Birthday parties should be a joyous occasion for all. Food, friends, presents, cake, what’s not to like? Well, for some kids, birthday parties can cause low self-esteem and anxiety if they are not planned to comfortably include them. Here are some tips to ensure that everyone is able to partake in the festivities!
Reach out to parents and caregivers
Let caregivers know what activities are planned and ask them if there is anything you can do to accommodate their child. This could include a venue review, food allergies, accessibility concerns, sensitivities or behavioural considerations.
Ensure venues have wide stalls to fit aids and low enough countertops so people in wheelchairs can reach the sink.
Timeline of events
Transitioning activities can be difficult for neurodiverse kids. Have a visual schedule and announce the next activity to avoid any potential frustrations.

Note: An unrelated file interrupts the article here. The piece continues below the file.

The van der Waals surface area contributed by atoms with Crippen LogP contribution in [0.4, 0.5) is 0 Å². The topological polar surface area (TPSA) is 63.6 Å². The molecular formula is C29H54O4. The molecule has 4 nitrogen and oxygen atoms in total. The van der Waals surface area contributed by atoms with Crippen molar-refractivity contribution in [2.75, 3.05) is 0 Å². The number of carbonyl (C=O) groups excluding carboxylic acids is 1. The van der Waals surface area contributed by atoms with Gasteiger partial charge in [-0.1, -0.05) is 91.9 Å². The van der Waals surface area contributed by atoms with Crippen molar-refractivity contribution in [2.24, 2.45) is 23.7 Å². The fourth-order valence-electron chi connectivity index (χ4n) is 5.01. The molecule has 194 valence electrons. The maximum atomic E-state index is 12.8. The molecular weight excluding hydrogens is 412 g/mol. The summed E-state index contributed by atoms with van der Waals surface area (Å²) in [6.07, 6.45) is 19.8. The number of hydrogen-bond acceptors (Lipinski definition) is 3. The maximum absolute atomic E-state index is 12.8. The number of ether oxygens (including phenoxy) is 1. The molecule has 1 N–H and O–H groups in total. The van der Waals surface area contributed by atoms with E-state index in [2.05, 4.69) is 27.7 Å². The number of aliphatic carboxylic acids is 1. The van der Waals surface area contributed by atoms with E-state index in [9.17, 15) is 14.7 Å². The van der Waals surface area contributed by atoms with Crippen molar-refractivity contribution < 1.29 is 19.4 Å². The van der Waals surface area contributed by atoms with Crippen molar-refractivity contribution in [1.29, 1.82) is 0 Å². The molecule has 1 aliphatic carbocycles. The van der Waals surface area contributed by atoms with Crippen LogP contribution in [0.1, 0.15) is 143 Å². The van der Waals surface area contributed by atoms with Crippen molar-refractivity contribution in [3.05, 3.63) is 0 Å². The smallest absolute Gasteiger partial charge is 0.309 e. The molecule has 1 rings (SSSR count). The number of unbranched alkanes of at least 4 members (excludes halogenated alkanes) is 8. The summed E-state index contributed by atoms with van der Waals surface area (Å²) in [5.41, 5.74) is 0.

Prepare self-contained activities
Certain disabilities may make it difficult for kids to participate in physical activities. Include things that can be done in one spot such as sensory bins, making slime or painting.
Consider communication methods
For children with speech delays or visual challenges, seek out venues that have large communication boards and text with braille, or create your own!
Be mindful of the environment
Loud music and bright lights can be triggering for children who struggle with sensory processing or epilepsy. Ditch the strobe lights, and keep music at a moderate level.
Ramps, railings and wide doorways are all important considerations when throwing an inclusive birthday party.
Seek extra help
The more adults available, the more help they’ll be in assisting in general and in the event of adverse reactions or struggling.